His Startup’s Sales Goal Was $1 Million, But He Couldn’t Crack $1,000
How hockey stick growth expectations get in the way of goals
It’s a phenomenon that happens to a lot of startup founders and leaders. It definitely happened to an entrepreneur I’ll call “Jeff,” who reached out to me a couple weeks ago.
Jeff is a repeat founder, now in the early stages helming his second startup, after exiting his first through a particularly lucrative acqui-hire (that’s where a company buys a startup solely for its talent). While the previous exit was good for Jeff and his team, it was also part of the current problem.
See, Jeff’s first startup had achieved an uncommon level of success rather quickly. During his first startup’s meteoric rise, Jeff got an acquisition offer that he couldn’t refuse. He took it. In retrospect, he believes it was the right choice and I, for one, agree.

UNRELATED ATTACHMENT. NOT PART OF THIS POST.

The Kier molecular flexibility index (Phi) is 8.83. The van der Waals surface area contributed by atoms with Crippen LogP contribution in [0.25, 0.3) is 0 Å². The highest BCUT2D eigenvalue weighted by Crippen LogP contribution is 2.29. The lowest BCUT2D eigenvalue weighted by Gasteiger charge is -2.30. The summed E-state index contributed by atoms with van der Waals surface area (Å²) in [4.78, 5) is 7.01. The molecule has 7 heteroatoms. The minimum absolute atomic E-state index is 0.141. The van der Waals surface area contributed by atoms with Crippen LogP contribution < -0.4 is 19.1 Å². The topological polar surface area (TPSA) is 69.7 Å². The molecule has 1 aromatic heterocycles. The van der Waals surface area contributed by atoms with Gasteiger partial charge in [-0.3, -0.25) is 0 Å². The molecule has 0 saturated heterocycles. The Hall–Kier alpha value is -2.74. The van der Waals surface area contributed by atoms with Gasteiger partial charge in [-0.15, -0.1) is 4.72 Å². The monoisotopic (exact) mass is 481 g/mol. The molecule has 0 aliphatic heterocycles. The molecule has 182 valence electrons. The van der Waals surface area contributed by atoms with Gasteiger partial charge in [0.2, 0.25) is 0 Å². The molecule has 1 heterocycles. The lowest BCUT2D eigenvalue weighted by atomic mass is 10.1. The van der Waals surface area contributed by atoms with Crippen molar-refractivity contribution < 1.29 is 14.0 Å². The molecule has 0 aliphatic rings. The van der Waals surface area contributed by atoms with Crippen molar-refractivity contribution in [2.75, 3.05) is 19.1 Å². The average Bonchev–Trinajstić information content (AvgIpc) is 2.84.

Fast forward to today, and Jeff is attempting something that rarely happens in the world of startups: Doing the same thing and expecting the same results.
This time around, the results weren’t coming. A year into his new venture, Jeff’s plan for $1 million in annual revenue had come up short. About $999,000 short. He hadn’t cleared $1,000 in sales yet.
Now Jeff was burning through all the cash from his previous exit. He was running out of money, running out of fall-back options, and definitely running out of any patience he had left.
Honestly, it might be too late for Jeff’s current startup, but maybe not his next startup.
Or your startup.
The Myth Of Hockey Stick Startup Growth
It’s easy to think that the big paydays that happen with some startups could happen to any startup. But the truth is that there is no formula for startup success. Every venture is different. The same founder can run back the same team and the same technology with a different market or even at a different time and get completely opposite results.
While a big and brash goal might be a symptom of Jeff’s problem, it wasn’t the cause. The cause is a little more nuanced and a lot more prevalent than just trying to run it back…